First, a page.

The rake-carrying arms are in turn supported from a carrying shell or drum member 1 that encompasses and is horizontally turnable about a vertically-extending axis. The arm-carrying shell or carrier drum is embodied in or embodies the horizontally-turnable tubular section 1 that provides the upflow feed conduit heretofore referred to and winch, as already pointed out, constitutes a part of the influent feed means.A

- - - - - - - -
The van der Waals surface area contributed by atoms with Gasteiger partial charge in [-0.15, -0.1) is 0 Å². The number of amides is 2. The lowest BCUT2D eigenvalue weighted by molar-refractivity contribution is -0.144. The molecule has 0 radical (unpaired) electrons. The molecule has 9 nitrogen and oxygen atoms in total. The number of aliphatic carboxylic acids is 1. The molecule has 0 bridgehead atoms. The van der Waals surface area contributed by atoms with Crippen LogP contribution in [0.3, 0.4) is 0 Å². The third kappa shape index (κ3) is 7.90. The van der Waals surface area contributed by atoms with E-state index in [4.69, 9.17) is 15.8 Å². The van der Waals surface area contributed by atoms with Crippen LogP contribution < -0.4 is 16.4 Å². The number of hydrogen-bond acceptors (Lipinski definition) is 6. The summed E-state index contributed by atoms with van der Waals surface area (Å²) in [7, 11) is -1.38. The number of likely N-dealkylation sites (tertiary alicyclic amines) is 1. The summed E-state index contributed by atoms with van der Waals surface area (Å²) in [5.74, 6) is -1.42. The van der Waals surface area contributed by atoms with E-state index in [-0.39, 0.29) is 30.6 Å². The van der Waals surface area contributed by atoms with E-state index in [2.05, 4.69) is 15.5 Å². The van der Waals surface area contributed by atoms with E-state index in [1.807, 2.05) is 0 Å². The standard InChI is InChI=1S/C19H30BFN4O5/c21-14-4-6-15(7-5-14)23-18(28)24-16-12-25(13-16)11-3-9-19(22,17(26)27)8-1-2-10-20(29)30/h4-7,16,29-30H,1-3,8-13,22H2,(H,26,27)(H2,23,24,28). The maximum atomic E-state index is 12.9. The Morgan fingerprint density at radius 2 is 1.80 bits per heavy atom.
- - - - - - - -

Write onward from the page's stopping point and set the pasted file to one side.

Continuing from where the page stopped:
The rake-carrying arms 2li are arranged as a pair and extend in opposite directions fromrthe arm-carrying shell 1. The inner ends 23 of the arms are connected to and carried from the lower end of this rotatable drum member and they derive further carrying support from the drum through the medium of tension rods 24 which can be adjusted as to length by the screws or bolts 25. In this way the elevation or position of the outer ends of the arms relative to the floor or bottom of the settling tank can be adjusted to a limited extent. The upper end of this drum is supported by and from a shaft 21 which in turn is supported from and through the medium of a turnable gear 28. constituting part of a motivated actuating mechanism 2B, and which gear is in turn mounted on a stationary bearing member 29 carried by the beam or truss construction I4 heretofore referred to. A motivated mechanism having a gear suitable for rotatably driving and supportlngthe shaft 21 lust referred to is shown in the Scott Patent No. 2,087,725 oi July 20, 1937 and further description of the mechanism and parts by which the shaft 21 and the arm-carrying shell 1 may be turnably supported and operated in the required manner is not necessary in view of the disclosure in said patent.